The beauty of cruising, as one aficionado put it, is that you only have to unpack once – irrespective of the number of countries you visit.
A great example is the scheduled MSC weekly European summer cruise from Venice to Bari, on the Achilles heel of Italy, across the Adriatic to Katakolon in Greece, down and around into the Aegean, stopping at Izmir and Istanbul in Turkey, then turning back through the Adriatic for Dubrovnik in Croatia before ending back in Venice.
Forget the beautiful scenery and the opulent luxury of the ship; the true gem of this cruise lies in the shore excursions.
MSC has outsourced all its excursions to local guides in each port, all of whom offer permutations ranging from hardcore history to extreme souvenir hunting.
Some of your choices? Going to see the Virgin Mary’s putative last house where she died 12 years after Jesus was crucified, or to see Olympia, where the first athletes came together in a spirit of peace and brotherhood – the DNA of the modern games, 700 years before Christ was born – is breathtaking.
It’s good for pilgrims and sightseers alike. There’s the option of going to a leather factory that makes bags and jackets for export for all the big-name brands.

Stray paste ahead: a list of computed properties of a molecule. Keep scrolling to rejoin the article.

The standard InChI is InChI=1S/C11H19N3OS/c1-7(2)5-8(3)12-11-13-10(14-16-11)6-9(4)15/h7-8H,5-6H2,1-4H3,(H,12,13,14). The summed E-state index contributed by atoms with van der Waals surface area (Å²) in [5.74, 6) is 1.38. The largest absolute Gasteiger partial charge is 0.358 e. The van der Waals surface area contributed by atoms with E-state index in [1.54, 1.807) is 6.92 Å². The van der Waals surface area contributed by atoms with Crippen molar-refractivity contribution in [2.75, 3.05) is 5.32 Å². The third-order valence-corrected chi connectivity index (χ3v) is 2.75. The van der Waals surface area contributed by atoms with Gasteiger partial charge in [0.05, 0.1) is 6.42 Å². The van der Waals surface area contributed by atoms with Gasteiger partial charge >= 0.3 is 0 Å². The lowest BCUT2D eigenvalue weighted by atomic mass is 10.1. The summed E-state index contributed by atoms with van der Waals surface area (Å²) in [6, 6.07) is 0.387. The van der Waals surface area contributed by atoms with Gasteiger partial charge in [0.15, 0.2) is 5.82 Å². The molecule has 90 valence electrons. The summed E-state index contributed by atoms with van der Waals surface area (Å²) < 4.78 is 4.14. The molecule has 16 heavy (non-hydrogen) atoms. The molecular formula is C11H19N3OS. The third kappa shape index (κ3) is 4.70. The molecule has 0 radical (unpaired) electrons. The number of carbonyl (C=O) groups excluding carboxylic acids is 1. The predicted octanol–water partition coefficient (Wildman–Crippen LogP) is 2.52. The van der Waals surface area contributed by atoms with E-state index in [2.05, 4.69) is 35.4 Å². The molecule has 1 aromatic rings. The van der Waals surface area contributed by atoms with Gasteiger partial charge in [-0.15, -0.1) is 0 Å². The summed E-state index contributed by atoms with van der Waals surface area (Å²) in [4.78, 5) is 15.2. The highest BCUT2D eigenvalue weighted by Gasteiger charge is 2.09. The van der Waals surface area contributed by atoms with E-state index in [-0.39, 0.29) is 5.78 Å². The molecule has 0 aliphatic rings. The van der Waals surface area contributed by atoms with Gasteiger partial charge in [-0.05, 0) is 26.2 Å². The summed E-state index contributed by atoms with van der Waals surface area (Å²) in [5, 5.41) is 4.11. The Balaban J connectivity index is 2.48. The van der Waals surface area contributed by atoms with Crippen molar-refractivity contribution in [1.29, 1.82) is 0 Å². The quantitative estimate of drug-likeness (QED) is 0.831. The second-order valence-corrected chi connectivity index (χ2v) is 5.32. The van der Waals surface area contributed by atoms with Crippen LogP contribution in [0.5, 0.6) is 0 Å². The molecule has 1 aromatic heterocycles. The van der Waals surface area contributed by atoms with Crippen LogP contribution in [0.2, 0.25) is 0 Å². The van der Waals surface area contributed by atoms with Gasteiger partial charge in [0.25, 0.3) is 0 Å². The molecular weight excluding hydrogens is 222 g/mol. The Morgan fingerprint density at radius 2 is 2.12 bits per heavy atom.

Expect to pay between R750 and R1 000 an adult for the tour.
You can cruise the Bosphorus, visit Topkapi Palace, go shopping in the Grand Bazaar, and visit the Blue Mosque and the Hagia Sophia.
Or do the whole lot, plus visit the Ciragan Palace and see how carpets are made (and even buy one of your choice, 40 percent less).
Expect to pay from R600 to R2 100 an adult for the deluxe, all-in tour.
The scenery is breathtaking, the people friendly.
The walled city is exquisite; it’s a Unesco heritage site, and you can explore it on foot or by Segway if you’re feeling adventurous.
If you’re feeling fit, you can even bike through the countryside.
Prices range from R600 to R1 200.
Venice has it all: souvenir opportunities on the harbour, all the way to St Mark’s Square, cheap pastramis and drinks from stalls, to hot chocolate on the square in 300-year-old tea rooms, where Giacomo Casanova might have recovered from his debaucheries. – Cape Times